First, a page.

Encyclopedia of Cancer

Living Edition
| Editors: Manfred Schwab

Polyphenols

Living reference work entry
DOI: https://doi.org/10.1007/978-3-642-27841-9_4677-2

Definition

Polyphenols are plant substances possessing more than one aromatic ring bearing one or more hydroxyl groups, including their functional derivatives, and may occur as unconjugated aglycones or as conjugated with sugars, organic acids, amino acids, or lipids. Examples of polyphenols are epigallocatechin gallate, genistein, resveratrol, quercetin, and rutin. Common dietary sources rich in polyphenols include tea, soybean, berries, chocolate, wine, apple and orange juices, black beans, tomato, sweet peppers, broccoli, and onion.

Characteristics

Polyphenols consist of a family of diverse compounds, which comprises chalcones (butein), dihydrochalcones (tephropurpurin), flavanones (naringenin), flavones (apigenin), dihydroflavonols (engeletin), flavonols (quercetin), flavanols (catechins), isoflavones(genistein), proanthocyanidins (propelargonidins), and anthocyanidins (delphinidin). Their main physiological function is as antioxidants. Therefore, a long-term consumption of a...

Keywords

Cell Signaling Pathway Epigallocatechin Gallate Dietary Polyphenol Inhibit Tumor Invasion Modulate Cell Signaling 
These keywords were added by machine and not by the authors. This process is experimental and the keywords may be updated as the learning algorithm improves.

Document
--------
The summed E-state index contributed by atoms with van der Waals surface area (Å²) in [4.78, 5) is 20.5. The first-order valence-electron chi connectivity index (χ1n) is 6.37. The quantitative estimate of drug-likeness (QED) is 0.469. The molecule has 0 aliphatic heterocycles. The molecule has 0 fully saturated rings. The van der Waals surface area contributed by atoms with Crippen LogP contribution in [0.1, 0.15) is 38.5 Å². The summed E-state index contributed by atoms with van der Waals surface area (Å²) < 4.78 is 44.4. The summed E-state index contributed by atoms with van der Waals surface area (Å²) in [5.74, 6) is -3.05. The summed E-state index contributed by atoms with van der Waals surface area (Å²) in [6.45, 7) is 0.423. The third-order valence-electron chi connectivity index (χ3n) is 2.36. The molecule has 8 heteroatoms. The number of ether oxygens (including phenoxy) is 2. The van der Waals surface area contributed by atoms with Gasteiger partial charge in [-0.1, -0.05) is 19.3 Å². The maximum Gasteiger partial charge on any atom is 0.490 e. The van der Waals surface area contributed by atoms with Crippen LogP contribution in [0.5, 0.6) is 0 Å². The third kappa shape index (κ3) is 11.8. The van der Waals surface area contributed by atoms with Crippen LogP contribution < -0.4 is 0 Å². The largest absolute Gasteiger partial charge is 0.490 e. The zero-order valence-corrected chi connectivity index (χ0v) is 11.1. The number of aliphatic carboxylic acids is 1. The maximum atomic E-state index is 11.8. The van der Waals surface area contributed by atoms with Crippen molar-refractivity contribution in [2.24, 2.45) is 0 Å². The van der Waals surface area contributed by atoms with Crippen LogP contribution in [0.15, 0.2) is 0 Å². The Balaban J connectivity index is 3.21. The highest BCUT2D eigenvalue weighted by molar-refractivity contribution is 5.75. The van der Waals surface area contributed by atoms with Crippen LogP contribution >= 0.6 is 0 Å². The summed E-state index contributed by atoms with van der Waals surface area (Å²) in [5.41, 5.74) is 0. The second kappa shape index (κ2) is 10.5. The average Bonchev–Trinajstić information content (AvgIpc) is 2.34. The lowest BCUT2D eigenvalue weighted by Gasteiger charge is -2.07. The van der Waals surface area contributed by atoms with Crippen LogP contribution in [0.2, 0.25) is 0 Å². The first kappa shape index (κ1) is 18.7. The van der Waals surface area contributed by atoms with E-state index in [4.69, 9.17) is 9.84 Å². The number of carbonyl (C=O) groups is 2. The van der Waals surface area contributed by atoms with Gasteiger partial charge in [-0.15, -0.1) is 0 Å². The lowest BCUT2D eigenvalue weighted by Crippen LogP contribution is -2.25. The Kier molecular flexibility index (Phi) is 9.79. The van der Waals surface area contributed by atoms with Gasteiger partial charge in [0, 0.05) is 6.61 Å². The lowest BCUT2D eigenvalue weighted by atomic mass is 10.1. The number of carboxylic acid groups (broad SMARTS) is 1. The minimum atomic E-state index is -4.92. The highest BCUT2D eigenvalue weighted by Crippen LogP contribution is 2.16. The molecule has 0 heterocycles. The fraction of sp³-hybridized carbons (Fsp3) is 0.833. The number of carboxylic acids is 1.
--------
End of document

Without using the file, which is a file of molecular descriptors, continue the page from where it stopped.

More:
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References

  1. Fresco P, Borges F, Diniz C et al (2006) New insights on the anticancer properties of dietary polyphenols. Med Res Rev 26:747–766CrossRefPubMedGoogle Scholar
  2. Gardner EJ, Ruxton CH, Leeds AR (2007) Black tea – helpful or harmful? A review of the evidence. Eur J Clin Nutr 61:3–18CrossRefPubMedGoogle Scholar
  3. Thomasset SC, Berry DP, Garcea G et al (2007) Dietary polyphenolic phytochemicals – promising cancer chemopreventive agents in humans? A review of their clinical properties. Int J Cancer 120(3):451–458CrossRefPubMedGoogle Scholar
  4. World Cancer Research Fund, American Institute for Cancer Research (2007) Food, nutrition, physical activity, and the prevention of cancer: a global perspective. AICR, Washington, DCGoogle Scholar

See Also

  1. (2012) Antioxidant Capacity. In: Schwab M (ed) Encyclopedia of Cancer, 3rd edn. Springer Berlin Heidelberg, p 216. doi: 10.1007/978-3-642-16483-5_329Google Scholar
  2. (2012) Carcinogen. In: Schwab M (ed) Encyclopedia of Cancer, 3rd edn. Springer Berlin Heidelberg, p 644. doi: 10.1007/978-3-642-16483-5_839Google Scholar
  3. (2012) Leukoplakia. In: Schwab M (ed) Encyclopedia of Cancer, 3rd edn. Springer Berlin Heidelberg, p 2028. doi: 10.1007/978-3-642-16483-5_3332Google Scholar
  4. (2012) MAPK. In: Schwab M (ed) Encyclopedia of Cancer, 3rd edn. Springer Berlin Heidelberg, p 2167. doi: 10.1007/978-3-642-16483-5_3532Google Scholar
  5. (2012) Mitogen-Activated Protein Kinase. In: Schwab M (ed) Encyclopedia of Cancer, 3rd edn. Springer Berlin Heidelberg, p 2336. doi: 10.1007/978-3-642-16483-5_3770Google Scholar
  6. (2012) Scavenge Free Radicals. In: Schwab M (ed) Encyclopedia of Cancer, 3rd edn. Springer Berlin Heidelberg, p 3340. doi: 10.1007/978-3-642-16483-5_5166Google Scholar
  7. (2012) Xanthine Oxidase. In: Schwab M (ed) Encyclopedia of Cancer, 3rd edn. Springer Berlin Heidelberg, p 3963. doi: 10.1007/978-3-642-16483-5_6270Google Scholar

Copyright information

© Springer-Verlag Berlin Heidelberg 2015

Authors and Affiliations

  1. 1.Department of Food Science and Human NutritionUniversity of IllinoisUrbana-ChampaignUSA